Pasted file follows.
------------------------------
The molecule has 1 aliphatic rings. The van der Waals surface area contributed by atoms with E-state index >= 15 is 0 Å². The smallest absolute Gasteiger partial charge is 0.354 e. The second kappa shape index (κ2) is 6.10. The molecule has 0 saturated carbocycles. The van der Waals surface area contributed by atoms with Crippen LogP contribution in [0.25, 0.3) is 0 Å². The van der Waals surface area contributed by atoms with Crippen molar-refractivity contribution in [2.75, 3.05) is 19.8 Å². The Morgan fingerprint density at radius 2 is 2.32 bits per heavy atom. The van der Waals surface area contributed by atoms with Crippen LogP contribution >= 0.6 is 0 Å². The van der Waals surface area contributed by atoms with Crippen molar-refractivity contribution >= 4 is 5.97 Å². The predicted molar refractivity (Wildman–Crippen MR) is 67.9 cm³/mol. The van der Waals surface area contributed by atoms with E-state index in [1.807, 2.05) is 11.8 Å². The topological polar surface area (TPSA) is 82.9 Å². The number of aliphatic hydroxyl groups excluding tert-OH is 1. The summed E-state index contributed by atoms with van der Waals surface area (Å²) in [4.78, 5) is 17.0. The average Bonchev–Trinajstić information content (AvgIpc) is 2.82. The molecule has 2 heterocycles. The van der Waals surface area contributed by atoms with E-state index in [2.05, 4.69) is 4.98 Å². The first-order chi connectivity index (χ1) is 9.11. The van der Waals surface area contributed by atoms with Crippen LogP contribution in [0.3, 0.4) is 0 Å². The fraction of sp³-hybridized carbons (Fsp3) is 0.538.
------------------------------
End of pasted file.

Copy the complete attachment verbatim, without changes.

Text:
The molecule has 1 aliphatic rings. The van der Waals surface area contributed by atoms with E-state index >= 15 is 0 Å². The smallest absolute Gasteiger partial charge is 0.354 e. The second kappa shape index (κ2) is 6.10. The molecule has 0 saturated carbocycles. The van der Waals surface area contributed by atoms with Crippen LogP contribution in [0.25, 0.3) is 0 Å². The van der Waals surface area contributed by atoms with Crippen molar-refractivity contribution in [2.75, 3.05) is 19.8 Å². The Morgan fingerprint density at radius 2 is 2.32 bits per heavy atom. The van der Waals surface area contributed by atoms with Crippen LogP contribution >= 0.6 is 0 Å². The van der Waals surface area contributed by atoms with Crippen molar-refractivity contribution >= 4 is 5.97 Å². The predicted molar refractivity (Wildman–Crippen MR) is 67.9 cm³/mol. The van der Waals surface area contributed by atoms with E-state index in [1.807, 2.05) is 11.8 Å². The topological polar surface area (TPSA) is 82.9 Å². The number of aliphatic hydroxyl groups excluding tert-OH is 1. The summed E-state index contributed by atoms with van der Waals surface area (Å²) in [4.78, 5) is 17.0. The average Bonchev–Trinajstić information content (AvgIpc) is 2.82. The molecule has 2 heterocycles. The van der Waals surface area contributed by atoms with E-state index in [2.05, 4.69) is 4.98 Å². The first-order chi connectivity index (χ1) is 9.11. The van der Waals surface area contributed by atoms with Crippen LogP contribution in [0.3, 0.4) is 0 Å². The fraction of sp³-hybridized carbons (Fsp3) is 0.538.